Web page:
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A meta-analysis shows that daily doses of lycopene can significantly reduce systolic blood pressure, particularly in Asians or people with prehypertension or hypertension.

Many integrative healthcare practitioners prescribe multivitamin/mineral supplements to their patients. After all, this can provide a strong foundation of nutrients that may be absent from the standard American diet. A recent (April 2015) presentation by Tim Byers, MD, MPH at the American Association for Cancer Research (AACR) Annual Meeting has challenged the safety of dietary supplementation – linking supplementation to increased cancer risk. While the rationale and data for this conclusion by Dr. Byers are scant in the media reports of the presentation, it would appear that the conclusion is over-generalized and not inclusive of the body of data on this subject.

A large, long-term Spanish study found that older men and women who eat polyphenol-rich diets may have up to a 30 percent reduction in mortality. The research is reportedly the first to use a nutritional biomarker to evaluate polyphenol consumption, rather than relying solely on food-frequency questionnaires.

Daily probiotic consumption may lower physically active adults’ risk of contracting upper respiratory tract infections (URTI) by 27 percent, according to an Australian study published in October 2014 in Clinical Nutrition.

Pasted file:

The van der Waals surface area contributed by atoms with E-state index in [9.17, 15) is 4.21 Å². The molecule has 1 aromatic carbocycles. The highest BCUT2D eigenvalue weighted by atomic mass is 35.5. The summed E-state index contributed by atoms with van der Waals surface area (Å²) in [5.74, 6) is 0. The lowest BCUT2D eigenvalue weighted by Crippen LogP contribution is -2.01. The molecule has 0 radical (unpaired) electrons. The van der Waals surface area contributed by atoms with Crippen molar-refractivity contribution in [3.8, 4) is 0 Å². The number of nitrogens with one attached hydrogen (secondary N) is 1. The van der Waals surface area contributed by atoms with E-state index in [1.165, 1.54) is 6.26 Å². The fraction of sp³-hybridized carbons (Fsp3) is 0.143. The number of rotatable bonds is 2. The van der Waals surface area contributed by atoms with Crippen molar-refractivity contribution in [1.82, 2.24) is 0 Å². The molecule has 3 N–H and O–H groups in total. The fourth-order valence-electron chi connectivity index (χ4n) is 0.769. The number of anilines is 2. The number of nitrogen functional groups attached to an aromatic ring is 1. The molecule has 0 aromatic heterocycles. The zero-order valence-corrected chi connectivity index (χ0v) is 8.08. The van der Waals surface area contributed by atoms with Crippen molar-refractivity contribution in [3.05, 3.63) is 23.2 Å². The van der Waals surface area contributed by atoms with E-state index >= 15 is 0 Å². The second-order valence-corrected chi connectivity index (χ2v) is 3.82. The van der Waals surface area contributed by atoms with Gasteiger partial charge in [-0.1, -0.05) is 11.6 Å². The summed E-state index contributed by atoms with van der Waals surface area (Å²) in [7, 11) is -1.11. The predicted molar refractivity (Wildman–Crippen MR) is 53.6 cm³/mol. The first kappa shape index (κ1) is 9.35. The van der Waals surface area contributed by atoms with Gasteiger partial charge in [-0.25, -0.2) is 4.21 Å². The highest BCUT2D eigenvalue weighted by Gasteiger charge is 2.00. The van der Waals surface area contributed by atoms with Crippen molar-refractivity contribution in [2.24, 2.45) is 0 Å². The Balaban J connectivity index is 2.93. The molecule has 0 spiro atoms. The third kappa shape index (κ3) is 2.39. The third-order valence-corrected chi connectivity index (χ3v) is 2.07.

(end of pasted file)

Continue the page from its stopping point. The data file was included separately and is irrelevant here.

Peanut allergy is a life-threatening condition among children worldwide. A ground-breaking study published in the New England Journal of Medicine suggests that exposure to peanuts in infants at risk for the allergy may significantly decrease the frequency of the allergy and modulate these children’s immune responses to peanuts.

A meta-analysis of 16 studies found that people who drink coffee every day may have up to a 50 percent less chance of developing hepatocellular carcinoma (HCC), the most common type of liver cancer.

A recent article published in JAMA Oncology (published online April 2, 2015) titled, “Increased Plasma Levels of Chemoresistance-Inducing Fatty Acid 16:4(n-3) After Consumption of Fish and Fish Oil” by Daenen L. et al. has generated concerns regarding the use of fish oil in people receiving chemotherapy.

More than 25 percent of women with diabetes also show signs of depression, according to the Loyola University Health System. But vitamin D may offer a simple solution. A pilot study conducted by the Loyola University Chicago Niehoff School of Nursing showed that large doses of the vitamin significantly lowered blood pressure and improved the moods of female diabetics.

Headlines were made when the Selenium and Vitamin E Cancer Prevention Trial (SELECT) announced that plasma phospholipid fatty acids can increase the risk of prostate cancer. This surprising finding was published in the August 2013 issue of the Journal of the National Cancer Institute. Several different experts agree that there are limitations in the trial that make the link between omega-3s and prostate cancer questionable.

A large new Chinese study suggests that potassium supplementation may substantially reduce the risk of nonalcoholic fatty liver disease (NAFLD) in middle-aged to elderly men and women.

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